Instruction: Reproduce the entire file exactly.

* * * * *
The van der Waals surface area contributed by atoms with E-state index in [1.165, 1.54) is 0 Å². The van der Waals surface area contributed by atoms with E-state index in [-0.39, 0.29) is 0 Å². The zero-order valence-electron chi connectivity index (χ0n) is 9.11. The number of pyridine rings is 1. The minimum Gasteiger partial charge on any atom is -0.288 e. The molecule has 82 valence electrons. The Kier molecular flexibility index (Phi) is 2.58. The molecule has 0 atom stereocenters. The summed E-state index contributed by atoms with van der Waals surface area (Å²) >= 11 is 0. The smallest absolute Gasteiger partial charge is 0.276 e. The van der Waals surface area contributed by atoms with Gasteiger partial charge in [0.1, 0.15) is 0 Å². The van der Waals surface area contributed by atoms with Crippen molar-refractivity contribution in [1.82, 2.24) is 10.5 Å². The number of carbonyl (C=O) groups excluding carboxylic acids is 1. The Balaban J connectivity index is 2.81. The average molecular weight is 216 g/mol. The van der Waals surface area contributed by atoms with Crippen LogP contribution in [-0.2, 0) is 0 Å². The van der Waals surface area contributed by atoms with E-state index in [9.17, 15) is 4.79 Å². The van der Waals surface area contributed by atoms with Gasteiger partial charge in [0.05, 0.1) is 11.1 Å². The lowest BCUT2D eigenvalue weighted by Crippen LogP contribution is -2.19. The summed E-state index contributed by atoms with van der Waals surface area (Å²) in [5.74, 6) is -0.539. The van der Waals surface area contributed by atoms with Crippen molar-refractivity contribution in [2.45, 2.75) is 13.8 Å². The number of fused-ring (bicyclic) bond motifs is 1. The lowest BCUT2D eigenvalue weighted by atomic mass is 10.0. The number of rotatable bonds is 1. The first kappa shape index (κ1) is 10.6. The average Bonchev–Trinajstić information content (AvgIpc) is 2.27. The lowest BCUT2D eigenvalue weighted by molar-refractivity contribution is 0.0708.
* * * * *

The van der Waals surface area contributed by atoms with E-state index in [1.165, 1.54) is 0 Å². The van der Waals surface area contributed by atoms with E-state index in [-0.39, 0.29) is 0 Å². The zero-order valence-electron chi connectivity index (χ0n) is 9.11. The number of pyridine rings is 1. The minimum Gasteiger partial charge on any atom is -0.288 e. The molecule has 82 valence electrons. The Kier molecular flexibility index (Phi) is 2.58. The molecule has 0 atom stereocenters. The summed E-state index contributed by atoms with van der Waals surface area (Å²) >= 11 is 0. The smallest absolute Gasteiger partial charge is 0.276 e. The van der Waals surface area contributed by atoms with Gasteiger partial charge in [0.1, 0.15) is 0 Å². The van der Waals surface area contributed by atoms with Crippen molar-refractivity contribution in [1.82, 2.24) is 10.5 Å². The number of carbonyl (C=O) groups excluding carboxylic acids is 1. The Balaban J connectivity index is 2.81. The average molecular weight is 216 g/mol. The van der Waals surface area contributed by atoms with Crippen LogP contribution in [-0.2, 0) is 0 Å². The van der Waals surface area contributed by atoms with E-state index in [9.17, 15) is 4.79 Å². The van der Waals surface area contributed by atoms with Gasteiger partial charge in [0.05, 0.1) is 11.1 Å². The lowest BCUT2D eigenvalue weighted by Crippen LogP contribution is -2.19. The summed E-state index contributed by atoms with van der Waals surface area (Å²) in [5.74, 6) is -0.539. The van der Waals surface area contributed by atoms with Crippen molar-refractivity contribution in [2.45, 2.75) is 13.8 Å². The number of fused-ring (bicyclic) bond motifs is 1. The lowest BCUT2D eigenvalue weighted by atomic mass is 10.0. The number of rotatable bonds is 1. The first kappa shape index (κ1) is 10.6. The average Bonchev–Trinajstić information content (AvgIpc) is 2.27. The lowest BCUT2D eigenvalue weighted by molar-refractivity contribution is 0.0708.